Last summer, my husband was hell-bent on inventing a new dish with watermelon and chicken. Expectedly, I was horrified at the idea, and cringed every time I thought how that might taste. I mean, sure, on paper it sounded do-able. And to be fair, far more frightening experiments have been successfully conducted in the name of food -- Pit-viper ice-cream, congealed blood soup, Kangaroo Tail soup, anyone?
When it comes to tasting the unknown, I am, what you would call a veritable chicken. Frankly, I'd rather be chicken, than be put off by food. Sure, I might miss out on wonderful, culinary experiences and such, with this attitude. But, cummon! I can just see myself keeling over with a spoonful of pit-viper. Of course, Andrew Zimmern also mentioned something about it tasting like bile. So, that was that.
That being said, I am not completely averse to experimentation (water-melon and chicken, not withstanding, obviously). For instance, a couple of weeks ago, I accidentally poured hot oil tempered with curry leaves, mustard seeds and asafoetida, into my idly batter. Dismayed, and not wanting to waste it, I decided to make pancakes. And, what do ya know? Not bad. Not bad in the least! The hot oil transformed the batter into crispy deliciousness, and the aromatics didn't seem out of place at all. I was so impressed with it, that I have bookmarked it for a later date. ... ooh, maybe I could make it on one of these days for the marathon. If I can only remember to soak the urad dal and rice, first.
You know, come to think of it, the idly pancakes aren't the only happy accident that I know of. My late, father-in-law, loved introducing the family to unique food, and is at the helm of many a cherished recipe. Amongst his many creations, two are outstanding. The first, involves serving phodnicha bhaath with sunny-side eggs. Phodnicha bhaath, the Maharashtrian version of fried rice, is typically made with left-over rice and is fantastic on a hurried morning, or on those days when there's precious little in the house. When AM told me, about his family's tradition of combining my beloved bhaath with eggs for the first time, I was as usual, skeptical. Besides, sunny-side eggs are not my thing. Unwilling to give in so easily, AM made the eggs well-done, (and knowing how I love my spice), seasoned them with lots of freshly, ground pepper. Now, of course I have happily consented to the match, and the fried-egg and rice will live happily, forever and ever in this house.
The other though, is a bigger favorite. And it just so happens, that it's something I would ordinarily scoff at -- Vangi and pohe or egg-plant with beaten rice. But, does it work, or does it work! We use the smaller variety of eggplant for this dish; if you can get your hands on the ones that come with prickly thorns on its short, stubby stem, that's even better. It lends a wonderful, smoky taste to the beaten rice, and really brings forth the sharpness of the green chillies.
Perhaps, water-melon and chicken might not be that far-fetched, after-all. (Oh, dear what doors have I opened).
♣ Vangi + Pohe = Deliciousness!
My mother-in-law tells us that my father-in-law came up with vangi-pohe, out of the blue, one Sunday morning. She didn't think anything of it, as she'd tasted an even more unusual, and delicious version -- mutton and pohe -- made by her mother for visiting company. Apparently, this version had some ginger-garlic paste to compliment the mutton, and was greatly appreciated by the guests.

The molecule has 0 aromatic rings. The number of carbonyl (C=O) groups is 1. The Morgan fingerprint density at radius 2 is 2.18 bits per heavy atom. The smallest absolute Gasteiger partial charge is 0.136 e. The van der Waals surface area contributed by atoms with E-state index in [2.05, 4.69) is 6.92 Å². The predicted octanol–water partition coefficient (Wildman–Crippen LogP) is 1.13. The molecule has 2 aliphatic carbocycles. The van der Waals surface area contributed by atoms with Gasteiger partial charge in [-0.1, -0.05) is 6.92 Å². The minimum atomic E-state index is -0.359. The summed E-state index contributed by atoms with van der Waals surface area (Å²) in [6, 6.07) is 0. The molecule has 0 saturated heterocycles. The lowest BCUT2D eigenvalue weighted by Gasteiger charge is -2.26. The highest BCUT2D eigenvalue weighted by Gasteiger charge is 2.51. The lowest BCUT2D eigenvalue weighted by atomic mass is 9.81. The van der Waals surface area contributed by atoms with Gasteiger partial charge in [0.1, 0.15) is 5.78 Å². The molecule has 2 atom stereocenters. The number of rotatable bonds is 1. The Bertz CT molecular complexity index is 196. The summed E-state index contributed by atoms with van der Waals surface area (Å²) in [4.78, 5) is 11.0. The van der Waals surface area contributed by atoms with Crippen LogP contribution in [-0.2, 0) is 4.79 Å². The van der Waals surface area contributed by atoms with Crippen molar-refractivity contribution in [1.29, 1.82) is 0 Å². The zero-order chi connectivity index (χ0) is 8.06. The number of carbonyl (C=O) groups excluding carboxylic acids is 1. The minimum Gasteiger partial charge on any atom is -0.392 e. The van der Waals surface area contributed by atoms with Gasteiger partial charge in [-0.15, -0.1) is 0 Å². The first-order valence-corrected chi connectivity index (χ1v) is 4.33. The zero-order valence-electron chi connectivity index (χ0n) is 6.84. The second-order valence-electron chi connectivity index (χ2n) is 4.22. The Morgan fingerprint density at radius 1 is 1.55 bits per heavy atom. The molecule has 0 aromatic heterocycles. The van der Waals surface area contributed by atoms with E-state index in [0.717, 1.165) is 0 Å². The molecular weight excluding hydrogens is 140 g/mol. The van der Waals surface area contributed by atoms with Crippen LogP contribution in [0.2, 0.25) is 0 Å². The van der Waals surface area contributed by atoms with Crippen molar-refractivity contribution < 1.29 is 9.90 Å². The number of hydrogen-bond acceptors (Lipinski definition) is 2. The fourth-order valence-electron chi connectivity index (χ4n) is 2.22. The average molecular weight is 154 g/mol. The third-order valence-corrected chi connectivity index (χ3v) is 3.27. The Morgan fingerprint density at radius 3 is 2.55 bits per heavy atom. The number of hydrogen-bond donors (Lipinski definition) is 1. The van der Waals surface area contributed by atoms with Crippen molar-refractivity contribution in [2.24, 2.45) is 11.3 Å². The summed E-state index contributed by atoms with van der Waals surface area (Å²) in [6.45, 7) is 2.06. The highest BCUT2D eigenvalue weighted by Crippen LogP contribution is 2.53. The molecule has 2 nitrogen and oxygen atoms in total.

Vangi-pohe is relatively simple, that way. AM's mum doesn't add potatoes, but I cannot imagine my beaten rice without them. During my trip to India, earlier this year, my sister-in-law Vaishali Vaini, gave me a fantastic tip for crisp potatoes. Seeing, how I was searching for some crispy bits, she mentioned I could always deep-fry the potatoes before mixing them in the pohe. And truly, even though it's time-consuming, it lends a wonderful crunchiness; combined with the crisp eggplant, it's really something else.
This is recipe no. 2 for the seven-day-seven-recipe challenge, over at Nupur of One Hot Stove.
1 1/2 C poha (beaten rice)
1-2 small eggplant (preferably the thorny variety), one minced, while the other cut-lengthwise
2 potatoes, sliced into thin quarter-rounds
3/4 large, red onion, cut lengthwise (if using Indian onions, use 2-3)
3-4 small, Thai chillies, finely sliced on the bias
A few curry leaves
1/4 tsp cumin
1/4 tsp turmeric
Salt to taste (I use scant 1 1/2 tsp)
1/4 tsp sugar
2-3 tbsp oil + oil for frying
1-2 lime(s), cut into quarters
Handful of cilantro, finely chopped
Handful of fresh coconut, grated
Place the beaten rice in a sieve, and briefly run water to moisten it. Fluff with your hands, and set aside to drain. In about five-seven minutes, sprinkle over sugar and half the salt, and mix well.
Then, deep fry the potatoes and mix in with the resting beaten rice. Now, deep-fry the eggplant cut lengthwise and combine with rice and potatoes.
Heat a pan over medium-flame, and add 2-3 tablespoons of oil. Into it, add the minced eggplant, chillies and curry leaves. Stir until the eggplant begins to turn golden, and add in the onions. Saute, until onions are golden and start to crisp around the edges.
Turn the heat to very low, spoon in turmeric, and give it a quick stir or two. Now, add the beaten rice, fried potatoes and eggplant, and combine everything well. Squeeze juice of one lime, mix again and place a tight lid; steam for about five minutes.
Garnish with cilantro, freshly-grated coconut, and serve hot with a lime wedge each.
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